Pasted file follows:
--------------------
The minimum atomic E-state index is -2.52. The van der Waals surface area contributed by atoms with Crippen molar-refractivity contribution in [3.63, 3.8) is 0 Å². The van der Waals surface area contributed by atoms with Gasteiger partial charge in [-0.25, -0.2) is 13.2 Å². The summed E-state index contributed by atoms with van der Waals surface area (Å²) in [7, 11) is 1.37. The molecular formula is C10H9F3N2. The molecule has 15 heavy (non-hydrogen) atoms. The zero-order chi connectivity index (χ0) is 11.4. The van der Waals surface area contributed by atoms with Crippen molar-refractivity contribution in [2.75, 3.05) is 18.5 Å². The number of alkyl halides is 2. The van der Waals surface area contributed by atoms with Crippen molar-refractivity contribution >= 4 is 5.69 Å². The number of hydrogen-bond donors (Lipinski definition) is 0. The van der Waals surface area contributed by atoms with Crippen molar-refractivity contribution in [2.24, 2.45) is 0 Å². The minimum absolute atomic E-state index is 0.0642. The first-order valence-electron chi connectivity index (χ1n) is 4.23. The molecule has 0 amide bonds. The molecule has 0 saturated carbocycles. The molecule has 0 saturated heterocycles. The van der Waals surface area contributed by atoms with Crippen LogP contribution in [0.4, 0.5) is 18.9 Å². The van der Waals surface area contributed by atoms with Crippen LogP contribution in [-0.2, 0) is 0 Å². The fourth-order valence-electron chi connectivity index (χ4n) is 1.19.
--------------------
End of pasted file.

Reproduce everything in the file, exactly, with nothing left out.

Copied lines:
The minimum atomic E-state index is -2.52. The van der Waals surface area contributed by atoms with Crippen molar-refractivity contribution in [3.63, 3.8) is 0 Å². The van der Waals surface area contributed by atoms with Gasteiger partial charge in [-0.25, -0.2) is 13.2 Å². The summed E-state index contributed by atoms with van der Waals surface area (Å²) in [7, 11) is 1.37. The molecular formula is C10H9F3N2. The molecule has 15 heavy (non-hydrogen) atoms. The zero-order chi connectivity index (χ0) is 11.4. The van der Waals surface area contributed by atoms with Crippen molar-refractivity contribution in [2.75, 3.05) is 18.5 Å². The number of alkyl halides is 2. The van der Waals surface area contributed by atoms with Crippen molar-refractivity contribution >= 4 is 5.69 Å². The number of hydrogen-bond donors (Lipinski definition) is 0. The van der Waals surface area contributed by atoms with Crippen molar-refractivity contribution in [2.24, 2.45) is 0 Å². The minimum absolute atomic E-state index is 0.0642. The first-order valence-electron chi connectivity index (χ1n) is 4.23. The molecule has 0 amide bonds. The molecule has 0 saturated carbocycles. The molecule has 0 saturated heterocycles. The van der Waals surface area contributed by atoms with Crippen LogP contribution in [0.4, 0.5) is 18.9 Å². The van der Waals surface area contributed by atoms with Crippen LogP contribution in [-0.2, 0) is 0 Å². The fourth-order valence-electron chi connectivity index (χ4n) is 1.19.